Nevertheless, there is a wealth of knowledge out there if you know where to look for it.  Borman is able to go into exhausting detail about such things as clothing, meals, worship, and social status.  Clothing is especially prominent here, either because Borman finds it the most compelling aspect of Tudor private life, or because clothing really was that important.  I suspect it’s a little of both, since the impression I got from reading this was that clothing could give a lot of information about an individual.

For me, though, this book started slowly.  I think the author was having trouble deciding if this book was supposed to be a straightforward history or a true behind-the-scenes look at Tudor life.  This leads to the first third or so of the book being some broad strokes of historical fact interspersed with smaller nuggets of information on clothes, food, and other such subjects.  As it progresses, Borman seems to find a better balance between history and personal facts, but the history still feels a bit slapdash.  Granted, the story of the Tudor reign, and the story of Henry VIII in particular, are immensely complex, but perhaps the transitions between parts of this tale could have been smoother.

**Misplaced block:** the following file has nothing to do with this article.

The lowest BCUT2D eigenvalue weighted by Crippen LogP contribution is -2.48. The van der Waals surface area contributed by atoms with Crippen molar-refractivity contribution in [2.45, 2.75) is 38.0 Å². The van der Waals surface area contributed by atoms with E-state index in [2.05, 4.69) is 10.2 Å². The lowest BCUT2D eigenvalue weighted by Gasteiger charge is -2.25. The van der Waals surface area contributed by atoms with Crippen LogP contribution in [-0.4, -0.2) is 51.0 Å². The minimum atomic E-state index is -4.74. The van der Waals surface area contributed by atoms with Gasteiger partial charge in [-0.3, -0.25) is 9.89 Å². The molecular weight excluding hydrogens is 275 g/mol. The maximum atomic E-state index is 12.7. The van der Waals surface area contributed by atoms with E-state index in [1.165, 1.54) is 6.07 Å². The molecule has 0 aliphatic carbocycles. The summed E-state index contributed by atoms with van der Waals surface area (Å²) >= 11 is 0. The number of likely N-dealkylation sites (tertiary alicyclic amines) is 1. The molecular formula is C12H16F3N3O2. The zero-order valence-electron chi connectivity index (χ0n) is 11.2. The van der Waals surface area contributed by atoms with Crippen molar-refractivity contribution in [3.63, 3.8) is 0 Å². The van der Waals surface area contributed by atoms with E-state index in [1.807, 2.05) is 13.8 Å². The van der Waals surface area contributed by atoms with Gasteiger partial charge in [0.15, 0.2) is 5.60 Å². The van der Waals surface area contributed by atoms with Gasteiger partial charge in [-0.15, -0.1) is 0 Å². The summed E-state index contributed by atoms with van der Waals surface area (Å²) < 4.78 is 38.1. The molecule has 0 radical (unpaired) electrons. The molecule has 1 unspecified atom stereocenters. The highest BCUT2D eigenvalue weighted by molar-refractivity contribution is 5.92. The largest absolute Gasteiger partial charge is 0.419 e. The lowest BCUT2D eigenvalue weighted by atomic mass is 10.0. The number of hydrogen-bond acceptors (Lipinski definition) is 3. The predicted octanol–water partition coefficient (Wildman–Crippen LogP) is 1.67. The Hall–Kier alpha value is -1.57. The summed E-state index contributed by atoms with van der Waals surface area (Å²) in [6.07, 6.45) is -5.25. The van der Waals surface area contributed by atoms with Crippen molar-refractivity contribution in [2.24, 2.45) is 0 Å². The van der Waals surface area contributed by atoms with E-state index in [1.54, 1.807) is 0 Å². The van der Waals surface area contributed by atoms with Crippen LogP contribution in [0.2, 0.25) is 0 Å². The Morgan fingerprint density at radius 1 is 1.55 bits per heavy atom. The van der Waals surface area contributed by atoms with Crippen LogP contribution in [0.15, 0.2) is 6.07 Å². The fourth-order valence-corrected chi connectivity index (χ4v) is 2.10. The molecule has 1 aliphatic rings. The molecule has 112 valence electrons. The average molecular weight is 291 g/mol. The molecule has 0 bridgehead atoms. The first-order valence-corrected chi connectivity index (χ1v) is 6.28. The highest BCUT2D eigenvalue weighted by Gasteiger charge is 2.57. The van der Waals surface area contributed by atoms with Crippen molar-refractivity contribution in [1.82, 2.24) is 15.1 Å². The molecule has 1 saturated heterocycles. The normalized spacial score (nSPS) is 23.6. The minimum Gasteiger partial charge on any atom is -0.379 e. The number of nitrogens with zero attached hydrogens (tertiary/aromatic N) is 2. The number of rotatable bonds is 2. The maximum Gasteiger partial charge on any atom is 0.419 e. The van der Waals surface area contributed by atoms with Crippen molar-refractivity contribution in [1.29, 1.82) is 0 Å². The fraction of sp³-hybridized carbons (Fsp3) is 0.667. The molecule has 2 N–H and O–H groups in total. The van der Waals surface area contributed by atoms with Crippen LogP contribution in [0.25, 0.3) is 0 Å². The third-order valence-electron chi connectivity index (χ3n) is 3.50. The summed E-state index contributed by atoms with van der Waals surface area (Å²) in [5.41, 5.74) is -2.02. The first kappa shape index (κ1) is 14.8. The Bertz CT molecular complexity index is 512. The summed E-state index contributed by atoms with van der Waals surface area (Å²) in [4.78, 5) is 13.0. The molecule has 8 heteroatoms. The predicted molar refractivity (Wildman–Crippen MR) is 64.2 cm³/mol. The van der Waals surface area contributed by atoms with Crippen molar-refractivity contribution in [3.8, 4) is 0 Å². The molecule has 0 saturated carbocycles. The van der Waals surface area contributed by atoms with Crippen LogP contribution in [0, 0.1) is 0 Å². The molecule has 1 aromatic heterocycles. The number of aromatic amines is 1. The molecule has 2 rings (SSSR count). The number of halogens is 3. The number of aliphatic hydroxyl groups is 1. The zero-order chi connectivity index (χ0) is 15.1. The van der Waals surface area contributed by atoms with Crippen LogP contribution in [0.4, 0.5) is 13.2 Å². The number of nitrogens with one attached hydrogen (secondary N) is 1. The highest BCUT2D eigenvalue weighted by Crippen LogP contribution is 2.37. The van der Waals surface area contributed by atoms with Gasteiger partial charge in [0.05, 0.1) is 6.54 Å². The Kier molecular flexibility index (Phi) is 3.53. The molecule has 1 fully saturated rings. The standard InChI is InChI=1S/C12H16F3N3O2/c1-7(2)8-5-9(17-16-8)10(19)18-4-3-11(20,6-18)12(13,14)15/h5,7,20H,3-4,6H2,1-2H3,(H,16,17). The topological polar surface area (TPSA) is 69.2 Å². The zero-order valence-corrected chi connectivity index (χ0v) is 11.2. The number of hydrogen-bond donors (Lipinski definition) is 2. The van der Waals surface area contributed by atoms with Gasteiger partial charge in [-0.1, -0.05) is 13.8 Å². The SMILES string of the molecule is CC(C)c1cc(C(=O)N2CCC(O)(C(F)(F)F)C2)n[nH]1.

Nevertheless, I found this book to be enjoyable and to provide many tidbits of info that I wasn’t previously aware of.  I wouldn’t recommend this to someone who wasn’t already familiar with the historical facts, but for someone with that knowledge who wishes to go deeper, this book will satisfy a lot of curiosity.

This book was provided by the publisher in exchange for an honest review.

(Description nicked from Goodreads.com.)

The Queen’s Pleasure by Brandy Purdy

the-queens-pleasure“Accused of conspiring with rebels to steal the throne, Princess Elizabeth is relegated to the Tower of London by her half-sister, Queen Mary. There she finds solace in the arms of a fellow prisoner–her childhood friend, Robert Dudley. Certain their days are numbered, their bond deepens. But they are spared the axe and Elizabeth soon wins the crown, while Robert returns to his wife and the unhappy union he believes cheated him of his destiny to be king. . .

As a daughter of Henry VIII and the ill-fated Anne Boleyn, Elizabeth knows firsthand the cruelty marriage belies and roundly rejects the many suitors eager to wed the “Virgin Queen”–with the exception of the power-hungry Robert. But her association with him will carry a risk that could shake the very foundations of the House of Tudor. . .”